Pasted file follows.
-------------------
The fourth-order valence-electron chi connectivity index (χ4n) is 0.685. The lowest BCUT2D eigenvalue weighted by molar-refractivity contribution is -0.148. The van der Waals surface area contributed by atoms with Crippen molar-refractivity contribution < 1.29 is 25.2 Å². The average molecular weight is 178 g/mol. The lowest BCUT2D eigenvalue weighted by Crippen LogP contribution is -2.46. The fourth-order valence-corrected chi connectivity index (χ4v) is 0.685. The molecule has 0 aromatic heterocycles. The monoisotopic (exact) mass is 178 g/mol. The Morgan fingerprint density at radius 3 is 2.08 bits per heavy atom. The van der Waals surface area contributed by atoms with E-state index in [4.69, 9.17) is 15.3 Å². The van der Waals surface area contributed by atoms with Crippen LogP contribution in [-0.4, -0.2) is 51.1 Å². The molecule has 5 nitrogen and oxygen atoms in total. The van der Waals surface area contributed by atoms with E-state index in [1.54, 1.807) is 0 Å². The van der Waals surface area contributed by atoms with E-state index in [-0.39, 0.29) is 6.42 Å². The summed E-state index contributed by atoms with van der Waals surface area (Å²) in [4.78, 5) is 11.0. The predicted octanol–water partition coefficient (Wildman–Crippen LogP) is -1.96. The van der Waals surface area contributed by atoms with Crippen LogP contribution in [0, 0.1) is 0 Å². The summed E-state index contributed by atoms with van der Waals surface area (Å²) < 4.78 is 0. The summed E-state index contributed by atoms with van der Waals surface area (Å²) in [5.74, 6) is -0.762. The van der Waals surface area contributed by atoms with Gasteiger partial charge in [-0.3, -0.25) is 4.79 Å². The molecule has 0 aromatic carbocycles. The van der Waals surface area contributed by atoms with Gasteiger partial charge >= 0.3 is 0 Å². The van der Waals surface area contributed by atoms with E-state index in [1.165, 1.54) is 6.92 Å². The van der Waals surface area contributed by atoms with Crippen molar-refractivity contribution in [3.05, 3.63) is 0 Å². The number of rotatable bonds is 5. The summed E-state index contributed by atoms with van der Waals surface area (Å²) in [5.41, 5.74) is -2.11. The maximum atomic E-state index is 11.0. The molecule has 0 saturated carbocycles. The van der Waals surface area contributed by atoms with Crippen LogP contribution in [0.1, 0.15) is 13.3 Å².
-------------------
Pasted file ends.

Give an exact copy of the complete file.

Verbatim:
The fourth-order valence-electron chi connectivity index (χ4n) is 0.685. The lowest BCUT2D eigenvalue weighted by molar-refractivity contribution is -0.148. The van der Waals surface area contributed by atoms with Crippen molar-refractivity contribution < 1.29 is 25.2 Å². The average molecular weight is 178 g/mol. The lowest BCUT2D eigenvalue weighted by Crippen LogP contribution is -2.46. The fourth-order valence-corrected chi connectivity index (χ4v) is 0.685. The molecule has 0 aromatic heterocycles. The monoisotopic (exact) mass is 178 g/mol. The Morgan fingerprint density at radius 3 is 2.08 bits per heavy atom. The van der Waals surface area contributed by atoms with E-state index in [4.69, 9.17) is 15.3 Å². The van der Waals surface area contributed by atoms with Crippen LogP contribution in [-0.4, -0.2) is 51.1 Å². The molecule has 5 nitrogen and oxygen atoms in total. The van der Waals surface area contributed by atoms with E-state index in [1.54, 1.807) is 0 Å². The van der Waals surface area contributed by atoms with E-state index in [-0.39, 0.29) is 6.42 Å². The summed E-state index contributed by atoms with van der Waals surface area (Å²) in [4.78, 5) is 11.0. The predicted octanol–water partition coefficient (Wildman–Crippen LogP) is -1.96. The van der Waals surface area contributed by atoms with Crippen LogP contribution in [0, 0.1) is 0 Å². The summed E-state index contributed by atoms with van der Waals surface area (Å²) < 4.78 is 0. The summed E-state index contributed by atoms with van der Waals surface area (Å²) in [5.74, 6) is -0.762. The van der Waals surface area contributed by atoms with Gasteiger partial charge in [-0.3, -0.25) is 4.79 Å². The molecule has 0 aromatic carbocycles. The van der Waals surface area contributed by atoms with Gasteiger partial charge >= 0.3 is 0 Å². The van der Waals surface area contributed by atoms with E-state index in [1.165, 1.54) is 6.92 Å². The van der Waals surface area contributed by atoms with Crippen molar-refractivity contribution in [3.05, 3.63) is 0 Å². The number of rotatable bonds is 5. The summed E-state index contributed by atoms with van der Waals surface area (Å²) in [5.41, 5.74) is -2.11. The maximum atomic E-state index is 11.0. The molecule has 0 saturated carbocycles. The van der Waals surface area contributed by atoms with Crippen LogP contribution in [0.1, 0.15) is 13.3 Å².